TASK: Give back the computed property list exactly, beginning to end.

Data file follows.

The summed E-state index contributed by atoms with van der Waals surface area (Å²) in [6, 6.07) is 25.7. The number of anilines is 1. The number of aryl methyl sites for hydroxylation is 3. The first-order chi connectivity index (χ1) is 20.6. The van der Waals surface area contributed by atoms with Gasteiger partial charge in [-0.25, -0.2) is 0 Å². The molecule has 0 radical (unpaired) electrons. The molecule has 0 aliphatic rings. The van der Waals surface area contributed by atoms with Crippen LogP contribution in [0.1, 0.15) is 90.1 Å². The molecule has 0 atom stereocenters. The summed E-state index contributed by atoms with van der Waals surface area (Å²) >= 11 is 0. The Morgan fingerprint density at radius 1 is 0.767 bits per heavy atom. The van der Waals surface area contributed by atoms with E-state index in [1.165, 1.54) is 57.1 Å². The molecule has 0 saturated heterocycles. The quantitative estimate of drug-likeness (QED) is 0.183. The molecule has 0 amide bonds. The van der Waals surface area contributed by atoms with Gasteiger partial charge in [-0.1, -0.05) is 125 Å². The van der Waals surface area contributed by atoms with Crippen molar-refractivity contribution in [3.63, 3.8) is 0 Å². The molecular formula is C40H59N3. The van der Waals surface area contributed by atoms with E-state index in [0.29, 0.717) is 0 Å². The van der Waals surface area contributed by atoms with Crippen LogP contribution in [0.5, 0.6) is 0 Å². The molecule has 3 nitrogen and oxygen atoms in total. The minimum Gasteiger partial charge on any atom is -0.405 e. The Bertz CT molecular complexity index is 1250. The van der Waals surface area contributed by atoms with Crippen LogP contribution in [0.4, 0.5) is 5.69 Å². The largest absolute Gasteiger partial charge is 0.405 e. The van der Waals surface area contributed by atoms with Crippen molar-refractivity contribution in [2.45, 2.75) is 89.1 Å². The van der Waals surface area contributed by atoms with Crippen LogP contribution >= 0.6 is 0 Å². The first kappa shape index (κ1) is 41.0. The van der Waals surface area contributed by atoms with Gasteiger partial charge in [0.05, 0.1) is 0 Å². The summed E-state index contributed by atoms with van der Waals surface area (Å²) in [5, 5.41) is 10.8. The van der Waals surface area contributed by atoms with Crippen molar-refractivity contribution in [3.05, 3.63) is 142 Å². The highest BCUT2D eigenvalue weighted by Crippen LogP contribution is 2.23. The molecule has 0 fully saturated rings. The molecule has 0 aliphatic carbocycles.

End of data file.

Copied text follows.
The summed E-state index contributed by atoms with van der Waals surface area (Å²) in [6, 6.07) is 25.7. The number of anilines is 1. The number of aryl methyl sites for hydroxylation is 3. The first-order chi connectivity index (χ1) is 20.6. The van der Waals surface area contributed by atoms with Gasteiger partial charge in [-0.25, -0.2) is 0 Å². The molecule has 0 radical (unpaired) electrons. The molecule has 0 aliphatic rings. The van der Waals surface area contributed by atoms with Crippen LogP contribution in [0.1, 0.15) is 90.1 Å². The molecule has 0 atom stereocenters. The summed E-state index contributed by atoms with van der Waals surface area (Å²) >= 11 is 0. The Morgan fingerprint density at radius 1 is 0.767 bits per heavy atom. The van der Waals surface area contributed by atoms with E-state index in [1.165, 1.54) is 57.1 Å². The molecule has 0 saturated heterocycles. The quantitative estimate of drug-likeness (QED) is 0.183. The molecule has 0 amide bonds. The van der Waals surface area contributed by atoms with Gasteiger partial charge in [-0.1, -0.05) is 125 Å². The van der Waals surface area contributed by atoms with Crippen molar-refractivity contribution in [3.63, 3.8) is 0 Å². The molecular formula is C40H59N3. The van der Waals surface area contributed by atoms with E-state index in [0.29, 0.717) is 0 Å². The van der Waals surface area contributed by atoms with Crippen LogP contribution in [0.5, 0.6) is 0 Å². The molecule has 3 nitrogen and oxygen atoms in total. The minimum Gasteiger partial charge on any atom is -0.405 e. The Bertz CT molecular complexity index is 1250. The van der Waals surface area contributed by atoms with Crippen LogP contribution in [0.4, 0.5) is 5.69 Å². The largest absolute Gasteiger partial charge is 0.405 e. The van der Waals surface area contributed by atoms with Crippen molar-refractivity contribution in [2.45, 2.75) is 89.1 Å². The van der Waals surface area contributed by atoms with Crippen LogP contribution >= 0.6 is 0 Å². The first kappa shape index (κ1) is 41.0. The van der Waals surface area contributed by atoms with Gasteiger partial charge in [0.05, 0.1) is 0 Å². The summed E-state index contributed by atoms with van der Waals surface area (Å²) in [5, 5.41) is 10.8. The van der Waals surface area contributed by atoms with Crippen molar-refractivity contribution in [3.05, 3.63) is 142 Å². The highest BCUT2D eigenvalue weighted by Crippen LogP contribution is 2.23. The molecule has 0 fully saturated rings. The molecule has 0 aliphatic carbocycles.